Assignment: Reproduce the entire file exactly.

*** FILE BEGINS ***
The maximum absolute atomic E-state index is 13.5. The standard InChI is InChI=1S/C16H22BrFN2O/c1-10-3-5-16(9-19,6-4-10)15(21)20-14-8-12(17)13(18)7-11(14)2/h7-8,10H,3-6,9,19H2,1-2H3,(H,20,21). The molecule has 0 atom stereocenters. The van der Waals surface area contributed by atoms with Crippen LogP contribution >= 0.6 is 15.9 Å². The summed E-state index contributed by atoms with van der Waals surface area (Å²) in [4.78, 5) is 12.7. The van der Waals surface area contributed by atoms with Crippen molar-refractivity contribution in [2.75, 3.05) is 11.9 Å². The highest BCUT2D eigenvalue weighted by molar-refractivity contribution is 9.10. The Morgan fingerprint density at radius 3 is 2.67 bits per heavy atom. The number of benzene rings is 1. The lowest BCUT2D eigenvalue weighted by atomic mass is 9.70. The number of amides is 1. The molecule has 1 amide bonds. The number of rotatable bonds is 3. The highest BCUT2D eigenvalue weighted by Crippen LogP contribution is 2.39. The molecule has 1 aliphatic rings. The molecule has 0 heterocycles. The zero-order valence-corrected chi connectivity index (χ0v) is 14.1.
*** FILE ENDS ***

The maximum absolute atomic E-state index is 13.5. The standard InChI is InChI=1S/C16H22BrFN2O/c1-10-3-5-16(9-19,6-4-10)15(21)20-14-8-12(17)13(18)7-11(14)2/h7-8,10H,3-6,9,19H2,1-2H3,(H,20,21). The molecule has 0 atom stereocenters. The van der Waals surface area contributed by atoms with Crippen LogP contribution >= 0.6 is 15.9 Å². The summed E-state index contributed by atoms with van der Waals surface area (Å²) in [4.78, 5) is 12.7. The van der Waals surface area contributed by atoms with Crippen molar-refractivity contribution in [2.75, 3.05) is 11.9 Å². The highest BCUT2D eigenvalue weighted by molar-refractivity contribution is 9.10. The Morgan fingerprint density at radius 3 is 2.67 bits per heavy atom. The number of benzene rings is 1. The lowest BCUT2D eigenvalue weighted by atomic mass is 9.70. The number of amides is 1. The molecule has 1 amide bonds. The number of rotatable bonds is 3. The highest BCUT2D eigenvalue weighted by Crippen LogP contribution is 2.39. The molecule has 1 aliphatic rings. The molecule has 0 heterocycles. The zero-order valence-corrected chi connectivity index (χ0v) is 14.1.